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Pilot Study: Lipoic Acid and Omega-3 Fatty Acid for Alzheimer's Disease Prevention Share This OHSU Content

Trial Status

Open for Enrollment

Why is this study being done?

The primary aim of the pilot study is to provide data that can be used to better determine sample size for the design of a larger clinical trial. The pilot will evaluate the effectiveness of Lipoic Acid (LA) plus Omega-3 fatty acids (Omega-3) on preventing Alzheimer's Disease (AD).

Who is eligible to participate?

Anyone 55 years and older (male or female) currently being treated for hypertension.

Summary

Oregon Health & Science University researchers are expanding upon a pilot study that found that a combination of dietary supplements slows the cognitive and functional decline associated with Alzheimer’s disease. The results may help enable people with mild to moderate Alzheimer’s to live independently.
The new clinical trial will involve 100 participants in Portland, Bend, Medford and Klamath Falls who will receive either a combination of lipoic acid and fish oil, or a placebo.

In addition, the OHSU research team will examine the effects of fish oil and lipoic acid on other factors – including diabetes, high blood pressure and cardiovascular disease - which are associated with an increased risk of Alzheimer’s. “There is some evidence that lipoic acid improves insulin metabolism – or insulin resistance - in diabetics,” said Lynne Shinto, N.D., M.P.H., assistant professor of neurology in the OHSU School of Medicine and lead investigator on the project.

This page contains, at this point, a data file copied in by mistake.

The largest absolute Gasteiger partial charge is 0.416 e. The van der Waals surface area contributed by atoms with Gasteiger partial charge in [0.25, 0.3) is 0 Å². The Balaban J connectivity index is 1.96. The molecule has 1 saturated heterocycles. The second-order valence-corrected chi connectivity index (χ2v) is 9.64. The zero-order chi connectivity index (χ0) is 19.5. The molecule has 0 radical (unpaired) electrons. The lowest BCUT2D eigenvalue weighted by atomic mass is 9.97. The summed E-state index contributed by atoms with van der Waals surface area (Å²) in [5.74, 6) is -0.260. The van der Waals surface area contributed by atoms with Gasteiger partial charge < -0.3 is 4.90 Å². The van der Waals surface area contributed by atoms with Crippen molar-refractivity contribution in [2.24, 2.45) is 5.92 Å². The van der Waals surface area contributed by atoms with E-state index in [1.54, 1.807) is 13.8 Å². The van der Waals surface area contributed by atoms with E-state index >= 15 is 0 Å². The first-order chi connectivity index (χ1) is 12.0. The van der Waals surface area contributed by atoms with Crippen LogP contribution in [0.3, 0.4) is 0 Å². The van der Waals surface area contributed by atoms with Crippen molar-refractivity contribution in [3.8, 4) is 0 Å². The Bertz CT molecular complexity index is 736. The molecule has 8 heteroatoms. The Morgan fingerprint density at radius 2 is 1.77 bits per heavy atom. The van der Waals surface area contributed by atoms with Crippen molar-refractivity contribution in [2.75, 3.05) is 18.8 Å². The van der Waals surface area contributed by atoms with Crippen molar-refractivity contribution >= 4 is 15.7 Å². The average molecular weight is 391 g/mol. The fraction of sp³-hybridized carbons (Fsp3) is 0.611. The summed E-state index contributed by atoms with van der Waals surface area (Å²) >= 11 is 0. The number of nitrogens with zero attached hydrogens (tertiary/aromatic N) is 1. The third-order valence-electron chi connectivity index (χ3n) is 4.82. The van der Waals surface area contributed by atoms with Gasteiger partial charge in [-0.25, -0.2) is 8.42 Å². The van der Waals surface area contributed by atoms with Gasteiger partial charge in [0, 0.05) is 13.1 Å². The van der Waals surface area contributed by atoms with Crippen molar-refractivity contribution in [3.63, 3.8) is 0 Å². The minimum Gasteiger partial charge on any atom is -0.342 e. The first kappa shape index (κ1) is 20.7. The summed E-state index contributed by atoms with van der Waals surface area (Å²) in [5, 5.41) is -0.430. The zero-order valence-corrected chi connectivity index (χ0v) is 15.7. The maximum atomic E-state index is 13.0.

The study is the first to consider the possible effects of insulin resistance on the progression of Alzheimer’s disease. Insulin plays a key role in  the body’s ability to extract a sugar called glucose, the body’s main source of energy from food. This could potentially be important in treating Alzheimer’s because the human brain uses large amounts of glucose.

The new clinical trial will also examine whether the fish oil and lipoic acid combination reduces inflammation, which can lead to brain atrophy.

Who to Contact

Andy Fraser, or 503 494-7240